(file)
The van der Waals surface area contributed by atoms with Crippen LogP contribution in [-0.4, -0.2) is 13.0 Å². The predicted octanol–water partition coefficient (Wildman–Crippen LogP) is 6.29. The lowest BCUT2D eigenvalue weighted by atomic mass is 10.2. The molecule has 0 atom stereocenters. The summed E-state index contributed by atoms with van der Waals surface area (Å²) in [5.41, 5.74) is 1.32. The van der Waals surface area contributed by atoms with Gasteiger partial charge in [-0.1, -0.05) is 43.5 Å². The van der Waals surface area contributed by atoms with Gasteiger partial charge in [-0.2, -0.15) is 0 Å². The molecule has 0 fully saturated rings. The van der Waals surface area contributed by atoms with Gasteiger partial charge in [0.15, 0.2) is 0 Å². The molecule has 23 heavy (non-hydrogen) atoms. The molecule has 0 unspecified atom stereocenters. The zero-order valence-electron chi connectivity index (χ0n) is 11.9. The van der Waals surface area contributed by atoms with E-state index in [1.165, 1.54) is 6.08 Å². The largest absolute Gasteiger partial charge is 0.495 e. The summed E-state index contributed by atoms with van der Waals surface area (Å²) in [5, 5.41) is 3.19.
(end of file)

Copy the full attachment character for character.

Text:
The van der Waals surface area contributed by atoms with Crippen LogP contribution in [-0.4, -0.2) is 13.0 Å². The predicted octanol–water partition coefficient (Wildman–Crippen LogP) is 6.29. The lowest BCUT2D eigenvalue weighted by atomic mass is 10.2. The molecule has 0 atom stereocenters. The summed E-state index contributed by atoms with van der Waals surface area (Å²) in [5.41, 5.74) is 1.32. The van der Waals surface area contributed by atoms with Gasteiger partial charge in [-0.1, -0.05) is 43.5 Å². The van der Waals surface area contributed by atoms with Gasteiger partial charge in [-0.2, -0.15) is 0 Å². The molecule has 0 fully saturated rings. The van der Waals surface area contributed by atoms with Gasteiger partial charge in [0.15, 0.2) is 0 Å². The molecule has 23 heavy (non-hydrogen) atoms. The molecule has 0 unspecified atom stereocenters. The zero-order valence-electron chi connectivity index (χ0n) is 11.9. The van der Waals surface area contributed by atoms with E-state index in [1.165, 1.54) is 6.08 Å². The largest absolute Gasteiger partial charge is 0.495 e. The summed E-state index contributed by atoms with van der Waals surface area (Å²) in [5, 5.41) is 3.19.